Take a number like 231. It can be factored as 3 x 7 x 11. But the factors 3, 7, and 11 can't be factored any further: they are prime numbers. Primes are to numbers as atoms are to molecules: the basic building blocks from which everything is constructed.
Here are the primes less than 100:
2 3 5 7 11 13 17 19 23 29 31 37 41 43 47 53 59 61 67 71 73 79 83 89 97
There are twenty-five of them. Here are the primes between 10,000 and 10,100:
10007 10009 10037 10039 10061 10067 10069 10079 10091 10093 10099
There are eleven of them.
The primes seem to "thin out" as the numbers get bigger and bigger. This leads us to the question: do we ever run out of primes? Well, it turns out that there are infinitely many primes! This fact was discovered by the Greeks around 300 BC. The proof is found in Euclid's Elements.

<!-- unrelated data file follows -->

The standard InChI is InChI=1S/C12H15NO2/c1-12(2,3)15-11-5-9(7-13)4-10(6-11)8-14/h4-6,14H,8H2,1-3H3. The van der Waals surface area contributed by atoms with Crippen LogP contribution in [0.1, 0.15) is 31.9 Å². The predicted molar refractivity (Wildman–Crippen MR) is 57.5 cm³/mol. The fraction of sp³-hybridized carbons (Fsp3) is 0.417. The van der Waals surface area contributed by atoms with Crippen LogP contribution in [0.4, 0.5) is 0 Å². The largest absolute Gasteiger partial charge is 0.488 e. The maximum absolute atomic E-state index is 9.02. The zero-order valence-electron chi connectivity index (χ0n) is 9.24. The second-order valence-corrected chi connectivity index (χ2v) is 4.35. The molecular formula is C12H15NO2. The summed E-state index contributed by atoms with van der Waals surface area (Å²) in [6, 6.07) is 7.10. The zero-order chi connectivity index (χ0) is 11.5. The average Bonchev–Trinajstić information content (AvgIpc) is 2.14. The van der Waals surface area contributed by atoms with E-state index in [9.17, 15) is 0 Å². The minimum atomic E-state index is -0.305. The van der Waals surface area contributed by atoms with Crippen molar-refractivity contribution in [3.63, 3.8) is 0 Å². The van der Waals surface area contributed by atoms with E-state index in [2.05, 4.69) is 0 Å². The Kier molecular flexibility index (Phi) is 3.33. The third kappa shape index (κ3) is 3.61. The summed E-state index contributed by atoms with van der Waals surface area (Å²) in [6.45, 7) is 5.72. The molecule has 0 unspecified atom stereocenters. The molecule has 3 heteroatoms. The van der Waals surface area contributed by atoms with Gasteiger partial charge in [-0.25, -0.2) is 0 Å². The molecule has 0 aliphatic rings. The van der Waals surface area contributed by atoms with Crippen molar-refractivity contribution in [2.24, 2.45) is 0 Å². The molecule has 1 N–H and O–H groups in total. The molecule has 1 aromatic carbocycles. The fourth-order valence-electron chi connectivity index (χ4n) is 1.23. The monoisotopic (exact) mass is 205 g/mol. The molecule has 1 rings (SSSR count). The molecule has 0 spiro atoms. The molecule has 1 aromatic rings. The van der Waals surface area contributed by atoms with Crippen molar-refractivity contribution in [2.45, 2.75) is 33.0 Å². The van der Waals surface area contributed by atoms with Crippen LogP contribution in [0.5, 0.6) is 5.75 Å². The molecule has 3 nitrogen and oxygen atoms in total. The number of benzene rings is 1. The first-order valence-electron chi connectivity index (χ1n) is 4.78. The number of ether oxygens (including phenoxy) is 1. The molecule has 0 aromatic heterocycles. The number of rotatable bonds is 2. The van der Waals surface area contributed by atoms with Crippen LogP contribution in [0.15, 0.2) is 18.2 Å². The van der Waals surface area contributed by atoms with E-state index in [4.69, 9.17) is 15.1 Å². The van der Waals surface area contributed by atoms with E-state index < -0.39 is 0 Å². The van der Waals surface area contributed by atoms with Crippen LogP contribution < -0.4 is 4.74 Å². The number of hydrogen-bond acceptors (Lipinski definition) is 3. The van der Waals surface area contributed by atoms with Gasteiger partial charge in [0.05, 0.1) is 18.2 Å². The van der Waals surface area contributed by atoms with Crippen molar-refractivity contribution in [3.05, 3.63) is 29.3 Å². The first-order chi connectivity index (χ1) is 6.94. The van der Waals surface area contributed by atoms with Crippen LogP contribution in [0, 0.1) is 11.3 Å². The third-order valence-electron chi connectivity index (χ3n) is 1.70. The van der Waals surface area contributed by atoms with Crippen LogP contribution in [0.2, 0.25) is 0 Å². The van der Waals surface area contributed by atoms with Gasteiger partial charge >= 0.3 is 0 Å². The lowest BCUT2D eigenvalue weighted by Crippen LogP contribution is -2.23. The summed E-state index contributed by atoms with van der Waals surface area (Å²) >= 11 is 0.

It is not too difficult to factor small numbers like 123 or 1234567. But factoring larger numbers, like 1020030004000050000060000007, is more difficult. And the effort required rises very rapidly as the number of digits increases. On the other hand, it turns out to be easy, using some number theory, to find very large primes. Here is one:
It is a 1 followed by forty zeros followed by 63. It is easy to generate large primes like this, but difficult to break large numbers into primes. This is the basis of RSA cryptography.
Question. How do you know that 127 is a prime? What about a larger number like 882389? What about a really large number like
Integer factoring by Arjen Lenstra